VA Requests 10% Funding Increase to Tackle Veterans’ Disability Costs

Posted on Feb 24, 2012
While budgets are being slashed at many other government agencies, the Department of Veterans Affairs is requesting a 10.5 percent increase in funding in order to take on upcoming challenges related to disabled veterans and homeless veterans. Specifically, the VA is asking for $140 billion in funds for next year, including $76 billion to keep benefits programs afloat and $64 billion for veteran healthcare.

The VA says that record numbers of veterans are applying for veterans’ disability benefits and that the claims backlog is growing daily despite efforts to expedite the process. Many experts believe that the high numbers are due to the aging Baby Boom generation, the influx of disabled service members returning from Iraq and Afghanistan, and the recent poor economy.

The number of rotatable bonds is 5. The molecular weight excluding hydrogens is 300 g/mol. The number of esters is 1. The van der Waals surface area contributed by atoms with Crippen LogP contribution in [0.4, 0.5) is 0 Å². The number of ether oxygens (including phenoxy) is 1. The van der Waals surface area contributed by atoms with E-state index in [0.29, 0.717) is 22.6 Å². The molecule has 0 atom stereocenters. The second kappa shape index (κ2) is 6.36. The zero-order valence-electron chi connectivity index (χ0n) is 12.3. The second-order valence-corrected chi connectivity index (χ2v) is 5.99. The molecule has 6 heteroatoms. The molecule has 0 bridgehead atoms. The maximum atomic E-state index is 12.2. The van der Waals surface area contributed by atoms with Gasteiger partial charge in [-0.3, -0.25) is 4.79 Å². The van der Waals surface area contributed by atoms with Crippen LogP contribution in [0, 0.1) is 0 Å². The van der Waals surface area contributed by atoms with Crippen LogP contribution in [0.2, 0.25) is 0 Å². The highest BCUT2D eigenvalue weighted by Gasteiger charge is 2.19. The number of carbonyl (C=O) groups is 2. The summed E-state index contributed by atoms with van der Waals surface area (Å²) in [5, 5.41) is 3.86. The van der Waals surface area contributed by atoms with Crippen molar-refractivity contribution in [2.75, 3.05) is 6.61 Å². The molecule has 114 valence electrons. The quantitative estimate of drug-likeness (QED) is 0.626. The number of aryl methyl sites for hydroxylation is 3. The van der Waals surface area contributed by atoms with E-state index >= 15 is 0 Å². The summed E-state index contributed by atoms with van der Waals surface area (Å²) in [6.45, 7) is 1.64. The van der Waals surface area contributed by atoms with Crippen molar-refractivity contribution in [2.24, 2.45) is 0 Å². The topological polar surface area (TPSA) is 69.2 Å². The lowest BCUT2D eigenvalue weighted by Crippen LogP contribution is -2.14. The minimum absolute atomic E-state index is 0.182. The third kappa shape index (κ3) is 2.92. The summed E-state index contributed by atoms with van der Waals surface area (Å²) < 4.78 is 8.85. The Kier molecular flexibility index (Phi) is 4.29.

Much of the requested increase will go towards disabled veterans’ compensation. While some of the funds will go directly to service members, some of the money will go toward creating a smoother, more accurate claims process – one that is online and one that takes less than an hour for veterans to complete. At the same time, the VA plans on revamping its disability rating process to make the process more equitable and fairer.

Currently, about 12 million Americans receive veterans’ benefits. The VA stated that it hoped the administration would understand its need for extra money, even in the current climate of budget cuts and belt tightening.

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Carl M. Weisbrod
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Managing Partner of Morgan & Weisbrod, Board Certified in Social Security Disability Law